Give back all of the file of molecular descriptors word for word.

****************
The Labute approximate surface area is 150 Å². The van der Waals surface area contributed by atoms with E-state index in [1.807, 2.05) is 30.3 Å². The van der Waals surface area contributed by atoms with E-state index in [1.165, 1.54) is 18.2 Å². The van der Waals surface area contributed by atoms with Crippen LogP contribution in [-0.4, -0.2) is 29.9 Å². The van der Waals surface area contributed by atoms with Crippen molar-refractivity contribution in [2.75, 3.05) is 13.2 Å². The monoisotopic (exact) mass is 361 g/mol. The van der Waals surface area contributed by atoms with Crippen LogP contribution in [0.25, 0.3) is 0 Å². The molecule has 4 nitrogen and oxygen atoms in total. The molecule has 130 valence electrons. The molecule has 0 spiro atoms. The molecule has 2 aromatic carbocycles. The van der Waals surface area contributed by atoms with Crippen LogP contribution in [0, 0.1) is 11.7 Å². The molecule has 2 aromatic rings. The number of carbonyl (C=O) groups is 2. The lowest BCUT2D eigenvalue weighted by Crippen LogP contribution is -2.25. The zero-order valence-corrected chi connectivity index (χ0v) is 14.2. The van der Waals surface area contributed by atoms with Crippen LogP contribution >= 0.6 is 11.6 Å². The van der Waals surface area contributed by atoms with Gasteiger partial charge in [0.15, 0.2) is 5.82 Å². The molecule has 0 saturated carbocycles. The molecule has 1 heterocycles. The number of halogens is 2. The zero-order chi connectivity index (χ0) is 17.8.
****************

The Labute approximate surface area is 150 Å². The van der Waals surface area contributed by atoms with E-state index in [1.807, 2.05) is 30.3 Å². The van der Waals surface area contributed by atoms with E-state index in [1.165, 1.54) is 18.2 Å². The van der Waals surface area contributed by atoms with Crippen LogP contribution in [-0.4, -0.2) is 29.9 Å². The van der Waals surface area contributed by atoms with Crippen molar-refractivity contribution in [2.75, 3.05) is 13.2 Å². The monoisotopic (exact) mass is 361 g/mol. The van der Waals surface area contributed by atoms with Crippen LogP contribution in [0.25, 0.3) is 0 Å². The molecule has 4 nitrogen and oxygen atoms in total. The molecule has 130 valence electrons. The molecule has 0 spiro atoms. The molecule has 2 aromatic carbocycles. The van der Waals surface area contributed by atoms with Crippen LogP contribution in [0, 0.1) is 11.7 Å². The molecule has 2 aromatic rings. The number of carbonyl (C=O) groups is 2. The lowest BCUT2D eigenvalue weighted by Crippen LogP contribution is -2.25. The zero-order valence-corrected chi connectivity index (χ0v) is 14.2. The van der Waals surface area contributed by atoms with Crippen LogP contribution >= 0.6 is 11.6 Å². The van der Waals surface area contributed by atoms with Gasteiger partial charge in [0.15, 0.2) is 5.82 Å². The molecule has 0 saturated carbocycles. The molecule has 1 heterocycles. The number of halogens is 2. The zero-order chi connectivity index (χ0) is 17.8.